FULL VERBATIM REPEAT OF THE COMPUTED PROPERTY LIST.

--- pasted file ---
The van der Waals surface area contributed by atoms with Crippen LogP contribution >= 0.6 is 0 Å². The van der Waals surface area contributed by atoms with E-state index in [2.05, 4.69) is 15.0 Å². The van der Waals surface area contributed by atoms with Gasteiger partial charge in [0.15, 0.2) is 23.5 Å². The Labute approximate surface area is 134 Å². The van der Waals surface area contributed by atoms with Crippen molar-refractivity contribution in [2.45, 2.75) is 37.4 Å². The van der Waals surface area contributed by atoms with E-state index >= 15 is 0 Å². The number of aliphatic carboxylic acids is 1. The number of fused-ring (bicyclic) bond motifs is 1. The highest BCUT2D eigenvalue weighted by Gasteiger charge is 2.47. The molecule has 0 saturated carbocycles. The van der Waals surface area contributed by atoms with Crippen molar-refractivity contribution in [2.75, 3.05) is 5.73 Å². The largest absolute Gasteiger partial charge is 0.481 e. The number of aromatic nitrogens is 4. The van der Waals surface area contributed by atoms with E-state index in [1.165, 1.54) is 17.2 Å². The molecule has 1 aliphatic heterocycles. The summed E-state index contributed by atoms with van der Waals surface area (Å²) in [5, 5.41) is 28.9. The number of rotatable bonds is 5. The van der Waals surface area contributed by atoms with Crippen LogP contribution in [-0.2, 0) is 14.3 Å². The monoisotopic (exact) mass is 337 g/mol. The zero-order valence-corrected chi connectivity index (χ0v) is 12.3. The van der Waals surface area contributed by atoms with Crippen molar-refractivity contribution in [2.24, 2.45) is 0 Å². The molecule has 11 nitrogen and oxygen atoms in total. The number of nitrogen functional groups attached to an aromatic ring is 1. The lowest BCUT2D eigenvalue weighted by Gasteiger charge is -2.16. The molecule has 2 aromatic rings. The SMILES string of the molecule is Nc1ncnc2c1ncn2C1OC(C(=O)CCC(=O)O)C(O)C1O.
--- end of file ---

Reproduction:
The van der Waals surface area contributed by atoms with Crippen LogP contribution >= 0.6 is 0 Å². The van der Waals surface area contributed by atoms with E-state index in [2.05, 4.69) is 15.0 Å². The van der Waals surface area contributed by atoms with Gasteiger partial charge in [0.15, 0.2) is 23.5 Å². The Labute approximate surface area is 134 Å². The van der Waals surface area contributed by atoms with Crippen molar-refractivity contribution in [2.45, 2.75) is 37.4 Å². The van der Waals surface area contributed by atoms with E-state index >= 15 is 0 Å². The number of aliphatic carboxylic acids is 1. The number of fused-ring (bicyclic) bond motifs is 1. The highest BCUT2D eigenvalue weighted by Gasteiger charge is 2.47. The molecule has 0 saturated carbocycles. The van der Waals surface area contributed by atoms with Crippen molar-refractivity contribution in [2.75, 3.05) is 5.73 Å². The largest absolute Gasteiger partial charge is 0.481 e. The number of aromatic nitrogens is 4. The van der Waals surface area contributed by atoms with E-state index in [1.165, 1.54) is 17.2 Å². The molecule has 1 aliphatic heterocycles. The summed E-state index contributed by atoms with van der Waals surface area (Å²) in [5, 5.41) is 28.9. The number of rotatable bonds is 5. The van der Waals surface area contributed by atoms with Crippen LogP contribution in [-0.2, 0) is 14.3 Å². The monoisotopic (exact) mass is 337 g/mol. The zero-order valence-corrected chi connectivity index (χ0v) is 12.3. The van der Waals surface area contributed by atoms with Crippen molar-refractivity contribution in [2.24, 2.45) is 0 Å². The molecule has 11 nitrogen and oxygen atoms in total. The number of nitrogen functional groups attached to an aromatic ring is 1. The lowest BCUT2D eigenvalue weighted by Gasteiger charge is -2.16. The molecule has 2 aromatic rings. The SMILES string of the molecule is Nc1ncnc2c1ncn2C1OC(C(=O)CCC(=O)O)C(O)C1O.